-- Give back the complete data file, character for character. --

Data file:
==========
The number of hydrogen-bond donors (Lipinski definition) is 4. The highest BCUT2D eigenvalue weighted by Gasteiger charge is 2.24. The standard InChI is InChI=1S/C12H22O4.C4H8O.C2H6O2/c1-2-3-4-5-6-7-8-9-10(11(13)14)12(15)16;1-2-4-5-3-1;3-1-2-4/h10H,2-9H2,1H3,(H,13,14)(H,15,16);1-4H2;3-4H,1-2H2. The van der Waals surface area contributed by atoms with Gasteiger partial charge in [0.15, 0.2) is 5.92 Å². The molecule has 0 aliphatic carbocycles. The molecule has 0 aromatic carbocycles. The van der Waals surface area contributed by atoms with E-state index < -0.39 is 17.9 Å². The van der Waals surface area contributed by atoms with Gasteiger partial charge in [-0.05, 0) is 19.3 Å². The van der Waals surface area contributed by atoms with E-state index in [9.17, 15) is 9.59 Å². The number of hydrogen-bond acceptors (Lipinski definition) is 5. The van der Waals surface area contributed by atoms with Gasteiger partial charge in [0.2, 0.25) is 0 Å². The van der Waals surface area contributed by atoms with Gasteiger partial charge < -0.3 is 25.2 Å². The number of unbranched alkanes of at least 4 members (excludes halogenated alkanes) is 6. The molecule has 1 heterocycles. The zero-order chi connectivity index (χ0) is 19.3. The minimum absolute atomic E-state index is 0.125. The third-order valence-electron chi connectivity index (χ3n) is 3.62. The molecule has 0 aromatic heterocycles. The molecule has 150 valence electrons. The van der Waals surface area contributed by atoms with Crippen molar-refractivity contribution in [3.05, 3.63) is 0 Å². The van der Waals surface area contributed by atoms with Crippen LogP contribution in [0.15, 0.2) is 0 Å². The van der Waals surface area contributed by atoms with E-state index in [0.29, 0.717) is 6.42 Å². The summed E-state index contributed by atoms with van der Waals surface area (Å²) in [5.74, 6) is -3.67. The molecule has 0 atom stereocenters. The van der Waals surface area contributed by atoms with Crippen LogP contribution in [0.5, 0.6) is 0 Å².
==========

The number of hydrogen-bond donors (Lipinski definition) is 4. The highest BCUT2D eigenvalue weighted by Gasteiger charge is 2.24. The standard InChI is InChI=1S/C12H22O4.C4H8O.C2H6O2/c1-2-3-4-5-6-7-8-9-10(11(13)14)12(15)16;1-2-4-5-3-1;3-1-2-4/h10H,2-9H2,1H3,(H,13,14)(H,15,16);1-4H2;3-4H,1-2H2. The van der Waals surface area contributed by atoms with Gasteiger partial charge in [0.15, 0.2) is 5.92 Å². The molecule has 0 aliphatic carbocycles. The molecule has 0 aromatic carbocycles. The van der Waals surface area contributed by atoms with E-state index < -0.39 is 17.9 Å². The van der Waals surface area contributed by atoms with Gasteiger partial charge in [-0.05, 0) is 19.3 Å². The van der Waals surface area contributed by atoms with E-state index in [9.17, 15) is 9.59 Å². The number of hydrogen-bond acceptors (Lipinski definition) is 5. The van der Waals surface area contributed by atoms with Gasteiger partial charge in [0.2, 0.25) is 0 Å². The van der Waals surface area contributed by atoms with Gasteiger partial charge < -0.3 is 25.2 Å². The number of unbranched alkanes of at least 4 members (excludes halogenated alkanes) is 6. The molecule has 1 heterocycles. The zero-order chi connectivity index (χ0) is 19.3. The minimum absolute atomic E-state index is 0.125. The third-order valence-electron chi connectivity index (χ3n) is 3.62. The molecule has 0 aromatic heterocycles. The molecule has 150 valence electrons. The van der Waals surface area contributed by atoms with Crippen molar-refractivity contribution in [3.05, 3.63) is 0 Å². The van der Waals surface area contributed by atoms with Crippen LogP contribution in [0.15, 0.2) is 0 Å². The van der Waals surface area contributed by atoms with E-state index in [0.29, 0.717) is 6.42 Å². The summed E-state index contributed by atoms with van der Waals surface area (Å²) in [5.74, 6) is -3.67. The molecule has 0 atom stereocenters. The van der Waals surface area contributed by atoms with Crippen LogP contribution in [0.5, 0.6) is 0 Å².